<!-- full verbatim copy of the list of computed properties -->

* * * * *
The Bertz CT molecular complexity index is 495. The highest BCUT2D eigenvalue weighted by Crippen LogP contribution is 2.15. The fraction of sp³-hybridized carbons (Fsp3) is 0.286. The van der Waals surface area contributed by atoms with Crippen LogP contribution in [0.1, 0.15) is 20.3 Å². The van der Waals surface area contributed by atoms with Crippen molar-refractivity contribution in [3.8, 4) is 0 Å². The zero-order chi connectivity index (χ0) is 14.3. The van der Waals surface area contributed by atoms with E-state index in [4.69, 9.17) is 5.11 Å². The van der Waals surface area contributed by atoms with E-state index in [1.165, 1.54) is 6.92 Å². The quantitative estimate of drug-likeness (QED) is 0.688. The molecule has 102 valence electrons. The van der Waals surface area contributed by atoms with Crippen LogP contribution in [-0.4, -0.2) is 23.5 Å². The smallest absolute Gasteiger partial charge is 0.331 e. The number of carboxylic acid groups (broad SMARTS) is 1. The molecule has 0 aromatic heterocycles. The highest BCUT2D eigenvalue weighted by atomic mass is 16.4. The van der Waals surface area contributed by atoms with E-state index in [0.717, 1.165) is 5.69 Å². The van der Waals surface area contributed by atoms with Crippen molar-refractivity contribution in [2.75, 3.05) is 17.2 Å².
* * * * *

The Bertz CT molecular complexity index is 495. The highest BCUT2D eigenvalue weighted by Crippen LogP contribution is 2.15. The fraction of sp³-hybridized carbons (Fsp3) is 0.286. The van der Waals surface area contributed by atoms with Crippen LogP contribution in [0.1, 0.15) is 20.3 Å². The van der Waals surface area contributed by atoms with Crippen molar-refractivity contribution in [3.8, 4) is 0 Å². The zero-order chi connectivity index (χ0) is 14.3. The van der Waals surface area contributed by atoms with E-state index in [4.69, 9.17) is 5.11 Å². The van der Waals surface area contributed by atoms with E-state index in [1.165, 1.54) is 6.92 Å². The quantitative estimate of drug-likeness (QED) is 0.688. The molecule has 102 valence electrons. The van der Waals surface area contributed by atoms with Crippen LogP contribution in [-0.4, -0.2) is 23.5 Å². The smallest absolute Gasteiger partial charge is 0.331 e. The number of carboxylic acid groups (broad SMARTS) is 1. The molecule has 0 aromatic heterocycles. The highest BCUT2D eigenvalue weighted by atomic mass is 16.4. The van der Waals surface area contributed by atoms with E-state index in [0.717, 1.165) is 5.69 Å². The van der Waals surface area contributed by atoms with Crippen molar-refractivity contribution in [2.75, 3.05) is 17.2 Å².